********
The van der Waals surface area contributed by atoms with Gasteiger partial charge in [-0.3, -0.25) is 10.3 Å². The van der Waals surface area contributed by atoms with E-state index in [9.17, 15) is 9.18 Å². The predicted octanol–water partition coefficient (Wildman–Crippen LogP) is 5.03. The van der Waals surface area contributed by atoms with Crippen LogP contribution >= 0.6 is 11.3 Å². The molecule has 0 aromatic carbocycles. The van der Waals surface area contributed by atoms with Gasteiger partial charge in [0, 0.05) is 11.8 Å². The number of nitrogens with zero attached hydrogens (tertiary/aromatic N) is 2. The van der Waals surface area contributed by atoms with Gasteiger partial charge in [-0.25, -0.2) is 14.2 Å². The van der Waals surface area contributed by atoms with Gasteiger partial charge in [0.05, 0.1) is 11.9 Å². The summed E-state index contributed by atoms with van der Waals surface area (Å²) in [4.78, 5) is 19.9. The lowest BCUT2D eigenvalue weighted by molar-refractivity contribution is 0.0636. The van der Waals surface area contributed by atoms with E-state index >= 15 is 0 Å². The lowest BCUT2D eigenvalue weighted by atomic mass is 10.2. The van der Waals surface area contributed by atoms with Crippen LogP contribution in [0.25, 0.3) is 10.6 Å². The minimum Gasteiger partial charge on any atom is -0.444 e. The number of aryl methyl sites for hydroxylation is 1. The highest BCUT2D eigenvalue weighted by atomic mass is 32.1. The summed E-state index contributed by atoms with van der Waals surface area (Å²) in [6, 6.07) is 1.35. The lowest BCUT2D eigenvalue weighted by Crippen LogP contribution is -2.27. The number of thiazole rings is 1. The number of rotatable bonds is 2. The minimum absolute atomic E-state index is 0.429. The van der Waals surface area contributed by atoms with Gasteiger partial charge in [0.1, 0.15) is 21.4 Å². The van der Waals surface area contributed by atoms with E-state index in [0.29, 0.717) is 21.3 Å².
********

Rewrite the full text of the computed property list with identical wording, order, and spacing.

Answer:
The van der Waals surface area contributed by atoms with Gasteiger partial charge in [-0.3, -0.25) is 10.3 Å². The van der Waals surface area contributed by atoms with E-state index in [9.17, 15) is 9.18 Å². The predicted octanol–water partition coefficient (Wildman–Crippen LogP) is 5.03. The van der Waals surface area contributed by atoms with Crippen LogP contribution >= 0.6 is 11.3 Å². The molecule has 0 aromatic carbocycles. The van der Waals surface area contributed by atoms with Gasteiger partial charge in [0, 0.05) is 11.8 Å². The number of nitrogens with zero attached hydrogens (tertiary/aromatic N) is 2. The van der Waals surface area contributed by atoms with Gasteiger partial charge in [-0.25, -0.2) is 14.2 Å². The van der Waals surface area contributed by atoms with Gasteiger partial charge in [0.05, 0.1) is 11.9 Å². The summed E-state index contributed by atoms with van der Waals surface area (Å²) in [4.78, 5) is 19.9. The lowest BCUT2D eigenvalue weighted by molar-refractivity contribution is 0.0636. The van der Waals surface area contributed by atoms with E-state index >= 15 is 0 Å². The lowest BCUT2D eigenvalue weighted by atomic mass is 10.2. The van der Waals surface area contributed by atoms with Crippen LogP contribution in [0.25, 0.3) is 10.6 Å². The minimum Gasteiger partial charge on any atom is -0.444 e. The number of aryl methyl sites for hydroxylation is 1. The highest BCUT2D eigenvalue weighted by atomic mass is 32.1. The summed E-state index contributed by atoms with van der Waals surface area (Å²) in [6, 6.07) is 1.35. The lowest BCUT2D eigenvalue weighted by Crippen LogP contribution is -2.27. The number of thiazole rings is 1. The number of rotatable bonds is 2. The minimum absolute atomic E-state index is 0.429. The van der Waals surface area contributed by atoms with Gasteiger partial charge in [0.1, 0.15) is 21.4 Å². The van der Waals surface area contributed by atoms with E-state index in [0.29, 0.717) is 21.3 Å².